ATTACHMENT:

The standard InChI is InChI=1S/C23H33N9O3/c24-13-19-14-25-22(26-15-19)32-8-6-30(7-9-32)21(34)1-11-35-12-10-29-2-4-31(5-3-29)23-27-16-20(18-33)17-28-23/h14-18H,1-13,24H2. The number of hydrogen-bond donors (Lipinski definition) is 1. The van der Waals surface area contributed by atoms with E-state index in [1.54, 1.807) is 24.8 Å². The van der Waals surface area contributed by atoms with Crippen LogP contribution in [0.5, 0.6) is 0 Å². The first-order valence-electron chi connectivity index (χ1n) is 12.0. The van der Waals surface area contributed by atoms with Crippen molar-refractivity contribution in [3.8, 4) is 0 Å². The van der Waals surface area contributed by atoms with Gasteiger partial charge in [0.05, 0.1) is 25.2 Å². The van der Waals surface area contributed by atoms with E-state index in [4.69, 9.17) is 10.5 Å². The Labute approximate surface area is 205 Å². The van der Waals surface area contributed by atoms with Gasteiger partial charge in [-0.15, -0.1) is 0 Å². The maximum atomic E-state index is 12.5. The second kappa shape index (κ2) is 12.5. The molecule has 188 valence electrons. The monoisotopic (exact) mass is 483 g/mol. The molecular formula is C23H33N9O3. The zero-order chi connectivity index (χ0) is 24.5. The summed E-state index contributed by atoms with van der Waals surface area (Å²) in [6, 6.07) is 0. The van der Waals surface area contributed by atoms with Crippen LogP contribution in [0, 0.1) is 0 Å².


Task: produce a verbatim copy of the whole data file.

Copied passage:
The standard InChI is InChI=1S/C23H33N9O3/c24-13-19-14-25-22(26-15-19)32-8-6-30(7-9-32)21(34)1-11-35-12-10-29-2-4-31(5-3-29)23-27-16-20(18-33)17-28-23/h14-18H,1-13,24H2. The number of hydrogen-bond donors (Lipinski definition) is 1. The van der Waals surface area contributed by atoms with E-state index in [1.54, 1.807) is 24.8 Å². The van der Waals surface area contributed by atoms with Crippen LogP contribution in [0.5, 0.6) is 0 Å². The first-order valence-electron chi connectivity index (χ1n) is 12.0. The van der Waals surface area contributed by atoms with Crippen molar-refractivity contribution in [3.8, 4) is 0 Å². The van der Waals surface area contributed by atoms with Gasteiger partial charge in [0.05, 0.1) is 25.2 Å². The van der Waals surface area contributed by atoms with E-state index in [4.69, 9.17) is 10.5 Å². The Labute approximate surface area is 205 Å². The van der Waals surface area contributed by atoms with Gasteiger partial charge in [-0.15, -0.1) is 0 Å². The maximum atomic E-state index is 12.5. The second kappa shape index (κ2) is 12.5. The molecule has 188 valence electrons. The monoisotopic (exact) mass is 483 g/mol. The molecular formula is C23H33N9O3. The zero-order chi connectivity index (χ0) is 24.5. The summed E-state index contributed by atoms with van der Waals surface area (Å²) in [6, 6.07) is 0. The van der Waals surface area contributed by atoms with Crippen LogP contribution in [0, 0.1) is 0 Å².